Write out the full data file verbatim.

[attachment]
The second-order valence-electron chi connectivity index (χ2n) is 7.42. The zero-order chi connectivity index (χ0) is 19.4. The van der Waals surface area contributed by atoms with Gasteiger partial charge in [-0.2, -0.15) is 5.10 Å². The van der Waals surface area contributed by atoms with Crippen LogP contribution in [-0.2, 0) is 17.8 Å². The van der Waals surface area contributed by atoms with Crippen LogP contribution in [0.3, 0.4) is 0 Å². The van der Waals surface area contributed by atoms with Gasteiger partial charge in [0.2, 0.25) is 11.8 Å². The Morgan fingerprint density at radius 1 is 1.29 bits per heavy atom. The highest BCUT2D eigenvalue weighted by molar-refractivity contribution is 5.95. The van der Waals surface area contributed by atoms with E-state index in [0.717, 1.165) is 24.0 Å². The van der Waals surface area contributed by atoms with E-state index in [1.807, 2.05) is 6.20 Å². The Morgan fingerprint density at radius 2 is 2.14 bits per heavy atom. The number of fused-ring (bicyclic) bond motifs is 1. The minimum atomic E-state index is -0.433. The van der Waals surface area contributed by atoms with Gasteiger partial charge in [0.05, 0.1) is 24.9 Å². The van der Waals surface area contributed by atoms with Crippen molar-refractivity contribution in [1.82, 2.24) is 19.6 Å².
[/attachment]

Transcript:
The second-order valence-electron chi connectivity index (χ2n) is 7.42. The zero-order chi connectivity index (χ0) is 19.4. The van der Waals surface area contributed by atoms with Gasteiger partial charge in [-0.2, -0.15) is 5.10 Å². The van der Waals surface area contributed by atoms with Crippen LogP contribution in [-0.2, 0) is 17.8 Å². The van der Waals surface area contributed by atoms with Crippen LogP contribution in [0.3, 0.4) is 0 Å². The van der Waals surface area contributed by atoms with Gasteiger partial charge in [0.2, 0.25) is 11.8 Å². The Morgan fingerprint density at radius 1 is 1.29 bits per heavy atom. The highest BCUT2D eigenvalue weighted by molar-refractivity contribution is 5.95. The van der Waals surface area contributed by atoms with E-state index in [0.717, 1.165) is 24.0 Å². The van der Waals surface area contributed by atoms with E-state index in [1.807, 2.05) is 6.20 Å². The Morgan fingerprint density at radius 2 is 2.14 bits per heavy atom. The number of fused-ring (bicyclic) bond motifs is 1. The minimum atomic E-state index is -0.433. The van der Waals surface area contributed by atoms with Gasteiger partial charge in [0.05, 0.1) is 24.9 Å². The van der Waals surface area contributed by atoms with Crippen molar-refractivity contribution in [1.82, 2.24) is 19.6 Å².